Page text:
Perhaps the reason why most teams stick to “what went well and what didn’t go well” is that teams, companies, and even our industry aren’t placing sufficient emphasis on the value of the retrospective. It becomes a Catch 22. People complain that their retrospectives are boring, but don’t put time and effort into learning new techniques to help overcome the lack of engagement. And because they don’t learn new techniques, their retrospectives remain boring.
We need to break this vicious cycle. Unfortunately, just saying, “use a wider variety of techniques!” doesn’t seem to work. Instead, it’s up to us to prove the value of the retrospective, even via its most basic “what went well and what didn’t go well” format. If people find that their retrospectives are driving real change, they will become more interested in learning new and innovative techniques.
I tend to agree with him. In my retrospective workshops I practice different exercises in teams. I often hear from the attendees that they didn’t know that these exercises exist! I created the Retrospective Exercises Toolbox to make it easier to find exercises and try them. And you can Ask your Retrospective Question, most questions asked are actually about which format/exercise to use.
It helps: I train teams throughout the year all around the world, every day hundreds of people visit the toolbox, and I hear back from people who played the exercises that I suggested. But it’s not enough.
Value of retrospectives
David suggests that we should “prove the value” of retrospectives. Showing how retrospectives deliver value isn’t easy, but it can be done.
I’m sharing my experiences with retrospectives. I collect research on the business benefits of agile, some of these reports dive into the results of continuous improvement and agile retrospectives. And there are many guest posts on my website, again some are about how they do their retrospective and what they get out of them.
And there will be the first World Retrospective Day on February 6 2018 …
A big thanks to David Horowitz and the team at Retrium who did this first annual survey on agile retrospectives. The insight that the report gives into the state of practice in agile retrospectives helps the agile community to further improve retrospectives and increase the value of them.
I’d like to hear from you. How are your retrospectives doing? Do they bring value to your teams?
This Post Has 4 Comments
The pure averages do not matter that much. I would like to see correlations between these figures and effectiveness. Are teams really happier if different formats are used? Does the sm really add much value? Etc. Of course, correlation is not causation, but still, it would be food for thought.
Those are good questions Zoltán! Unfortunately we can’t get answers on them from the survey.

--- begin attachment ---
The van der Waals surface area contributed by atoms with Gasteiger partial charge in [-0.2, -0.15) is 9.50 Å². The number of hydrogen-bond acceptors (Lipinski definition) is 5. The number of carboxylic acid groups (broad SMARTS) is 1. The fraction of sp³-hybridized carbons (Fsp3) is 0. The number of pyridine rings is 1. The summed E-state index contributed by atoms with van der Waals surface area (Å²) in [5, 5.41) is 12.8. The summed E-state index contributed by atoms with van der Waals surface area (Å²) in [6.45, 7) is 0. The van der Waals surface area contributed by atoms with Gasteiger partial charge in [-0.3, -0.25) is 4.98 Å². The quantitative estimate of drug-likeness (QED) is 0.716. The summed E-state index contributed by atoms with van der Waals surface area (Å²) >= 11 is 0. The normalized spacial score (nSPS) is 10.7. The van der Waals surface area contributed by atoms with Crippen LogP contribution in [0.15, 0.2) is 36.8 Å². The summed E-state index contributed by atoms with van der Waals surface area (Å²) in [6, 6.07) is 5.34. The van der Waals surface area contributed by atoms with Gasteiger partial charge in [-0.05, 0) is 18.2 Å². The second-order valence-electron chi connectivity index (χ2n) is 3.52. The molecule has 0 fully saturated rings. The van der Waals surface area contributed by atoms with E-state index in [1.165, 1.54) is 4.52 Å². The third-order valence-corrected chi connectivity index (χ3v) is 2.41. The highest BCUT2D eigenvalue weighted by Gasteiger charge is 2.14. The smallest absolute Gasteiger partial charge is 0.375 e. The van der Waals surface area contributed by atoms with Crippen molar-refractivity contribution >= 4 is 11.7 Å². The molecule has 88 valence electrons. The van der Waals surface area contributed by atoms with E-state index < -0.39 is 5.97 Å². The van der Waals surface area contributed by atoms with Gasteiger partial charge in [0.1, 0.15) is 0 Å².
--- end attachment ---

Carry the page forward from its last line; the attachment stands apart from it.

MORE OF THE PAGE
Speaking from my own experience, teams appreciate it when you vary the exercise and tailor it towards their needs. Some of the high maturity teams that I worked with would ask for specific exercises, knowing that they would help to get more out of the retrospective that way.
Who facilitates, and how, matters! I see it time over time in the teams that I work with, in my workshops, and in the retrospectives that I facilitate. For new teams I recommend to have an independent facilitator.
Causation would be even better, but then we should do root cause analysis on retrospectives that are successful and on the ones who failed. I did it occasionally myself, but I haven’t found good data on this …
Hi Ben. A useful and interesting article, thanks for sharing. One thing which stood out for me was that there was no reference to “if” and “how” learnings from the retrospective are implemented. It’s all well and good if the benefits are (or appear to be) understood; the sessions are conducted at regular short intervals; they’re attended by the right people and productive techniques are used – only for the learnings and the behavioural changes to sit on a wiki page or, worse still, lost as the whiteboard is cleaned…
The report contains two pages with data on action follow up, it’s in there. Conclusions are that actions are mostly assigned to people, some have deadlines, and some are written in a SMART format. There’s no survey data on the actual implementation of the actions.
Doing the actions is what brings the real benefits from retrospectives, and this tends to be the hard part in many organizations. A mindset and culture of continuous improvement is essential to make this work.
Better and fewer actions increase the change of effective implementation leading to benefits, as I explained in Vital Few Actions. But still, it’s up to the team to actually do them.